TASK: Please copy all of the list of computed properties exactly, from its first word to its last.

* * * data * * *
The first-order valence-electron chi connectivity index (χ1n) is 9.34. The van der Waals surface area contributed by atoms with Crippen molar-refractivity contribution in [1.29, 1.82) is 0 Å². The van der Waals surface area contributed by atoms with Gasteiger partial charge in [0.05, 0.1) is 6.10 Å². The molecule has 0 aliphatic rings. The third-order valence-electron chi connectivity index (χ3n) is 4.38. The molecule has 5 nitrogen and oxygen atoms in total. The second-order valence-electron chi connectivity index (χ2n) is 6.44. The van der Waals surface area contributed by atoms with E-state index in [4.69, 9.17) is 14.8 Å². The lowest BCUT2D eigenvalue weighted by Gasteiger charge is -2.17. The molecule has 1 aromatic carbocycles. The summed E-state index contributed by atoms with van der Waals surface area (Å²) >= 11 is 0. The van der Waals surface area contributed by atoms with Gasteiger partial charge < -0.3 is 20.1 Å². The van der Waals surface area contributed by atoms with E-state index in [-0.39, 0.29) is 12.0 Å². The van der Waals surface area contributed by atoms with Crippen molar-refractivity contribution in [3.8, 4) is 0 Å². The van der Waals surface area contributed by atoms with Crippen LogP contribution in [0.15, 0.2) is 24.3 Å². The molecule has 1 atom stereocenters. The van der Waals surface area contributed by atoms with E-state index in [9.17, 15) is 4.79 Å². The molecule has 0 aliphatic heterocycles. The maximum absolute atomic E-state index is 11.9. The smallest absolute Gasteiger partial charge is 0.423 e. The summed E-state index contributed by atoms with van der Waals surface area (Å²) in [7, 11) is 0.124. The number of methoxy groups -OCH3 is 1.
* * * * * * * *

The first-order valence-electron chi connectivity index (χ1n) is 9.34. The van der Waals surface area contributed by atoms with Crippen molar-refractivity contribution in [1.29, 1.82) is 0 Å². The van der Waals surface area contributed by atoms with Gasteiger partial charge in [0.05, 0.1) is 6.10 Å². The molecule has 0 aliphatic rings. The third-order valence-electron chi connectivity index (χ3n) is 4.38. The molecule has 5 nitrogen and oxygen atoms in total. The second-order valence-electron chi connectivity index (χ2n) is 6.44. The van der Waals surface area contributed by atoms with E-state index in [4.69, 9.17) is 14.8 Å². The lowest BCUT2D eigenvalue weighted by Gasteiger charge is -2.17. The molecule has 1 aromatic carbocycles. The summed E-state index contributed by atoms with van der Waals surface area (Å²) >= 11 is 0. The van der Waals surface area contributed by atoms with Gasteiger partial charge < -0.3 is 20.1 Å². The van der Waals surface area contributed by atoms with E-state index in [-0.39, 0.29) is 12.0 Å². The van der Waals surface area contributed by atoms with Crippen molar-refractivity contribution in [3.8, 4) is 0 Å². The van der Waals surface area contributed by atoms with Crippen LogP contribution in [0.15, 0.2) is 24.3 Å². The molecule has 1 atom stereocenters. The van der Waals surface area contributed by atoms with E-state index in [9.17, 15) is 4.79 Å². The molecule has 0 aliphatic heterocycles. The maximum absolute atomic E-state index is 11.9. The smallest absolute Gasteiger partial charge is 0.423 e. The summed E-state index contributed by atoms with van der Waals surface area (Å²) in [7, 11) is 0.124. The number of methoxy groups -OCH3 is 1.